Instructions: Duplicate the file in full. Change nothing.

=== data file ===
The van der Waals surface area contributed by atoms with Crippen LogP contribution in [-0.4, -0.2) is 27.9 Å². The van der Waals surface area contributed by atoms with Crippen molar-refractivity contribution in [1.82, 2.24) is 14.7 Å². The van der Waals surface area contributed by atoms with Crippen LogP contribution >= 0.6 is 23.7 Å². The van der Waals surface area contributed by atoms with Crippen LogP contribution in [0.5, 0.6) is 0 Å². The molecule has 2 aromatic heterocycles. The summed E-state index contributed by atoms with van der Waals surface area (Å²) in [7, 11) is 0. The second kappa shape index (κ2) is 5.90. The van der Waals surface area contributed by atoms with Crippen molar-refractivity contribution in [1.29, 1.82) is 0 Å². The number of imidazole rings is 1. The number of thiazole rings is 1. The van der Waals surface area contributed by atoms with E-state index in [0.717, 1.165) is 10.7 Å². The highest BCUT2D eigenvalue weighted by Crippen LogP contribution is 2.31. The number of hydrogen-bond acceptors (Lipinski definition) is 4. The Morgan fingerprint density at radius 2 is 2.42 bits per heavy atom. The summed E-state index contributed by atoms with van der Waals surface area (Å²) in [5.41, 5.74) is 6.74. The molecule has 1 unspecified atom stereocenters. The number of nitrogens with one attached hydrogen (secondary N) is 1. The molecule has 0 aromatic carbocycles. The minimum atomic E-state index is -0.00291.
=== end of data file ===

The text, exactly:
The van der Waals surface area contributed by atoms with Crippen LogP contribution in [-0.4, -0.2) is 27.9 Å². The van der Waals surface area contributed by atoms with Crippen molar-refractivity contribution in [1.82, 2.24) is 14.7 Å². The van der Waals surface area contributed by atoms with Crippen LogP contribution >= 0.6 is 23.7 Å². The van der Waals surface area contributed by atoms with Crippen LogP contribution in [0.5, 0.6) is 0 Å². The molecule has 2 aromatic heterocycles. The summed E-state index contributed by atoms with van der Waals surface area (Å²) in [7, 11) is 0. The second kappa shape index (κ2) is 5.90. The van der Waals surface area contributed by atoms with Crippen molar-refractivity contribution in [1.29, 1.82) is 0 Å². The number of imidazole rings is 1. The number of thiazole rings is 1. The van der Waals surface area contributed by atoms with E-state index in [0.717, 1.165) is 10.7 Å². The highest BCUT2D eigenvalue weighted by Crippen LogP contribution is 2.31. The number of hydrogen-bond acceptors (Lipinski definition) is 4. The Morgan fingerprint density at radius 2 is 2.42 bits per heavy atom. The summed E-state index contributed by atoms with van der Waals surface area (Å²) in [5.41, 5.74) is 6.74. The molecule has 1 unspecified atom stereocenters. The number of nitrogens with one attached hydrogen (secondary N) is 1. The molecule has 0 aromatic carbocycles. The minimum atomic E-state index is -0.00291.